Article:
Holy Rollers is one serious trip – Sundance
The following is the 3rd entry by The Art Quarterly’s Sundance correspondent, Joanna Rudolph.
11:34 AM MST – Park City, UT:
Based on a true story, the film “Holy Rollers” explores the theme of loss of innocence by following 20 year old Sam Gold (played fantastically by Jesse Eisenberg), a Hasidic Jew who transforms into a secular Jew as he takes up a new vocation– Ecstasy smuggling.
Initially wide-eyed to the drug smuggling trade, Sam eventually embraces the 1998 Ecstasy / rave culture. In doing so, he falls further aways from his faith as evidenced by his change in attire and in a powerful scene, he chops off his curls.
Much like how Sam loses his innocence, visual artists have been known to do so as well. For example, the death of a close friend represented Picasso’s growth into adulthood and a loss of innocence, which were expressed in his paintings. Basquiat’s personal life also impacted his work in that as he became famous, his paintings became more political in terms of the themes he explored. And of course there’s the self-portrait of Van Gough, who cut off his ear, an act that can also be interpreted as a loss of innocence.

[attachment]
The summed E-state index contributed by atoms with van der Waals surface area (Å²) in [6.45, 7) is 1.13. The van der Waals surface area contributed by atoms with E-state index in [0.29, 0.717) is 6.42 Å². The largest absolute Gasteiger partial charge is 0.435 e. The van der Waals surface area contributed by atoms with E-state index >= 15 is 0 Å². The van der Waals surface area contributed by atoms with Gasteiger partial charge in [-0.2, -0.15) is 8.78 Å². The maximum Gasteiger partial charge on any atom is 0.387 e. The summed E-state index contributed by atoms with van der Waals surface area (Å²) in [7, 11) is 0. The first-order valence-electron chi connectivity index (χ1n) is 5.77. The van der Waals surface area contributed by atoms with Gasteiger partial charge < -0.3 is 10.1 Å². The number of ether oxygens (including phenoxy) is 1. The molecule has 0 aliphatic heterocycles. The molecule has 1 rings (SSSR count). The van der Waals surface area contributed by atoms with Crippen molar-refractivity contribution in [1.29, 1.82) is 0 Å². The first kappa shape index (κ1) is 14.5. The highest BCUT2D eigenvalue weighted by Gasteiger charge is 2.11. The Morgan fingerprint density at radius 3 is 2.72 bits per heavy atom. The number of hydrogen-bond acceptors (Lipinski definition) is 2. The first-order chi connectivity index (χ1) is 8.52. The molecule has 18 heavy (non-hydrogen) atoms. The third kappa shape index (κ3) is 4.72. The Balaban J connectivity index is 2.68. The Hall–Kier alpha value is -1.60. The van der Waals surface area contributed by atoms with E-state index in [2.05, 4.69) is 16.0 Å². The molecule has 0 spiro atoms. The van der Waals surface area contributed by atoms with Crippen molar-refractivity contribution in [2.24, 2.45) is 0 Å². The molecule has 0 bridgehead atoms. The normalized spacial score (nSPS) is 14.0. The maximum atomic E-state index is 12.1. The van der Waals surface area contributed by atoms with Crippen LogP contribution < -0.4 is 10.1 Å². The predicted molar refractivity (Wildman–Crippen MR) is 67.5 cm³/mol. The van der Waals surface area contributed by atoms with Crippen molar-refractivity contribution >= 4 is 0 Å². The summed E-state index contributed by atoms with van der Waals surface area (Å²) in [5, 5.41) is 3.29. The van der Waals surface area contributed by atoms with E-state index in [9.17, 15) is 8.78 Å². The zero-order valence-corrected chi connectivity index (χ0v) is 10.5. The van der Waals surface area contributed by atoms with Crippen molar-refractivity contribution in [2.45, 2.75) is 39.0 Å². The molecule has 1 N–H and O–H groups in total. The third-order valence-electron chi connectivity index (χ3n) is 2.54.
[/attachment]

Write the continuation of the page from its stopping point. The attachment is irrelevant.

It is this “character arc” that is explored in “Holy Rollers” and seen in fine art that makes for complex and fascinating work.